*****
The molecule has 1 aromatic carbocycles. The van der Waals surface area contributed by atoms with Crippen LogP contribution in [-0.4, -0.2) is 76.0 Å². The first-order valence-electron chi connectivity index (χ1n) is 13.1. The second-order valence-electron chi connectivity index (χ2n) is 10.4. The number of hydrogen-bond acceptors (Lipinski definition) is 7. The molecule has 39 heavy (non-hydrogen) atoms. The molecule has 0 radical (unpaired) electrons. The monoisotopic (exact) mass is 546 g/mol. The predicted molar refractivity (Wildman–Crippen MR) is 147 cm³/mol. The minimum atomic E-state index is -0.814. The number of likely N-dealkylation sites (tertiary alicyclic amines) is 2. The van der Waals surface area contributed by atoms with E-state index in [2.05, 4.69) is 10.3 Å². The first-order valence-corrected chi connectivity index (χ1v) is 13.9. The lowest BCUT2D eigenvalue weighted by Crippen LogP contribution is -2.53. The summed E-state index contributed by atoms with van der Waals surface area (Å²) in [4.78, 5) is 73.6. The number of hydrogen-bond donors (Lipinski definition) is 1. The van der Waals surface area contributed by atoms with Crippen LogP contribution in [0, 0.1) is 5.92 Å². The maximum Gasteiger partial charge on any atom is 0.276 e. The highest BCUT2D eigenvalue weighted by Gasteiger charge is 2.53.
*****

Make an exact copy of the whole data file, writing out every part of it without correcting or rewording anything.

The molecule has 1 aromatic carbocycles. The van der Waals surface area contributed by atoms with Crippen LogP contribution in [-0.4, -0.2) is 76.0 Å². The first-order valence-electron chi connectivity index (χ1n) is 13.1. The second-order valence-electron chi connectivity index (χ2n) is 10.4. The number of hydrogen-bond acceptors (Lipinski definition) is 7. The molecule has 39 heavy (non-hydrogen) atoms. The molecule has 0 radical (unpaired) electrons. The monoisotopic (exact) mass is 546 g/mol. The predicted molar refractivity (Wildman–Crippen MR) is 147 cm³/mol. The minimum atomic E-state index is -0.814. The number of likely N-dealkylation sites (tertiary alicyclic amines) is 2. The van der Waals surface area contributed by atoms with E-state index in [2.05, 4.69) is 10.3 Å². The first-order valence-corrected chi connectivity index (χ1v) is 13.9. The lowest BCUT2D eigenvalue weighted by Crippen LogP contribution is -2.53. The summed E-state index contributed by atoms with van der Waals surface area (Å²) in [4.78, 5) is 73.6. The number of hydrogen-bond donors (Lipinski definition) is 1. The van der Waals surface area contributed by atoms with Crippen LogP contribution in [0, 0.1) is 5.92 Å². The maximum Gasteiger partial charge on any atom is 0.276 e. The highest BCUT2D eigenvalue weighted by Gasteiger charge is 2.53.